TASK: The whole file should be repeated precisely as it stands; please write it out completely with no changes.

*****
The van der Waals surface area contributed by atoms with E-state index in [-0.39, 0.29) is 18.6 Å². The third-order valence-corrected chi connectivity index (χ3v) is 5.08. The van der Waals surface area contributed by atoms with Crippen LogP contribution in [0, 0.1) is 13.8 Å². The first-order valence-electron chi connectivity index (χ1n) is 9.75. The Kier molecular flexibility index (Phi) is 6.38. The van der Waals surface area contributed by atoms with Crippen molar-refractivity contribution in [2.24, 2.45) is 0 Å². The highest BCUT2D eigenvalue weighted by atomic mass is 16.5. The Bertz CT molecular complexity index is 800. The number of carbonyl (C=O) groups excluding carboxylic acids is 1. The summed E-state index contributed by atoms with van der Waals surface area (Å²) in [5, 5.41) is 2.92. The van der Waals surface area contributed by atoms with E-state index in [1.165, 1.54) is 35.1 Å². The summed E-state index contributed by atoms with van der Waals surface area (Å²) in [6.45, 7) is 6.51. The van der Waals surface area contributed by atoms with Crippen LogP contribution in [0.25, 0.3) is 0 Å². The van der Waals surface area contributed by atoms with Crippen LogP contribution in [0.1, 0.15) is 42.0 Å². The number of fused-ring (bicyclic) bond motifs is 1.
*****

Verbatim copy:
The van der Waals surface area contributed by atoms with E-state index in [-0.39, 0.29) is 18.6 Å². The third-order valence-corrected chi connectivity index (χ3v) is 5.08. The van der Waals surface area contributed by atoms with Crippen LogP contribution in [0, 0.1) is 13.8 Å². The first-order valence-electron chi connectivity index (χ1n) is 9.75. The Kier molecular flexibility index (Phi) is 6.38. The van der Waals surface area contributed by atoms with Crippen molar-refractivity contribution in [2.24, 2.45) is 0 Å². The highest BCUT2D eigenvalue weighted by atomic mass is 16.5. The Bertz CT molecular complexity index is 800. The number of carbonyl (C=O) groups excluding carboxylic acids is 1. The summed E-state index contributed by atoms with van der Waals surface area (Å²) in [5, 5.41) is 2.92. The van der Waals surface area contributed by atoms with E-state index in [1.165, 1.54) is 35.1 Å². The summed E-state index contributed by atoms with van der Waals surface area (Å²) in [6.45, 7) is 6.51. The van der Waals surface area contributed by atoms with Crippen LogP contribution in [0.25, 0.3) is 0 Å². The van der Waals surface area contributed by atoms with Crippen LogP contribution in [0.1, 0.15) is 42.0 Å². The number of fused-ring (bicyclic) bond motifs is 1.